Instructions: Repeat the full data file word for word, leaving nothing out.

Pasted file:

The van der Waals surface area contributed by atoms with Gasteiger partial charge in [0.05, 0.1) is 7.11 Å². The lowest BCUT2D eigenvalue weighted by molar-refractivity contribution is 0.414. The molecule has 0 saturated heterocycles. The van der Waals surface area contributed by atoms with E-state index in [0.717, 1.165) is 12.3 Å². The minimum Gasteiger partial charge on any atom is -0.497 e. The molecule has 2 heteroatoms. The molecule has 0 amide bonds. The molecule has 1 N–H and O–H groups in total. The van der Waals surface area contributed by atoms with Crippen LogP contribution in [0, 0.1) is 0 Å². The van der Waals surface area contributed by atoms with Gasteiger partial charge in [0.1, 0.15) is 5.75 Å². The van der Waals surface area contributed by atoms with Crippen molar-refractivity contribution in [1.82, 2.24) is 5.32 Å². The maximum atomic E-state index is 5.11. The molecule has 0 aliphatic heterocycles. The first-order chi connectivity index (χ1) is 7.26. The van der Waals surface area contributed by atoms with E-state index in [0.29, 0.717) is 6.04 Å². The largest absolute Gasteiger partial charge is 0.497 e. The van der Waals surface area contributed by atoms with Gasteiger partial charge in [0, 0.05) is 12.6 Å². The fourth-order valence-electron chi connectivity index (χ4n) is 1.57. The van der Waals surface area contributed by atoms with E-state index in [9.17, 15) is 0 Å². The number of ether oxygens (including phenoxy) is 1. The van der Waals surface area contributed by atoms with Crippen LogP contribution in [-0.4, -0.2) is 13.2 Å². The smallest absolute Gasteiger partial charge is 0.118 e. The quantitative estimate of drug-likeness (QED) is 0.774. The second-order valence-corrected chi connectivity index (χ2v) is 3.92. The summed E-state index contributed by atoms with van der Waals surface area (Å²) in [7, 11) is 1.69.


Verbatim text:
The van der Waals surface area contributed by atoms with Gasteiger partial charge in [0.05, 0.1) is 7.11 Å². The lowest BCUT2D eigenvalue weighted by molar-refractivity contribution is 0.414. The molecule has 0 saturated heterocycles. The van der Waals surface area contributed by atoms with E-state index in [0.717, 1.165) is 12.3 Å². The minimum Gasteiger partial charge on any atom is -0.497 e. The molecule has 2 heteroatoms. The molecule has 0 amide bonds. The molecule has 1 N–H and O–H groups in total. The van der Waals surface area contributed by atoms with Crippen LogP contribution in [0, 0.1) is 0 Å². The van der Waals surface area contributed by atoms with Gasteiger partial charge in [0.1, 0.15) is 5.75 Å². The van der Waals surface area contributed by atoms with Crippen molar-refractivity contribution in [1.82, 2.24) is 5.32 Å². The maximum atomic E-state index is 5.11. The molecule has 0 aliphatic heterocycles. The first-order chi connectivity index (χ1) is 7.26. The van der Waals surface area contributed by atoms with E-state index in [0.29, 0.717) is 6.04 Å². The largest absolute Gasteiger partial charge is 0.497 e. The van der Waals surface area contributed by atoms with Gasteiger partial charge in [0, 0.05) is 12.6 Å². The fourth-order valence-electron chi connectivity index (χ4n) is 1.57. The van der Waals surface area contributed by atoms with E-state index in [9.17, 15) is 0 Å². The number of ether oxygens (including phenoxy) is 1. The van der Waals surface area contributed by atoms with Crippen LogP contribution in [-0.4, -0.2) is 13.2 Å². The smallest absolute Gasteiger partial charge is 0.118 e. The quantitative estimate of drug-likeness (QED) is 0.774. The second-order valence-corrected chi connectivity index (χ2v) is 3.92. The summed E-state index contributed by atoms with van der Waals surface area (Å²) in [7, 11) is 1.69.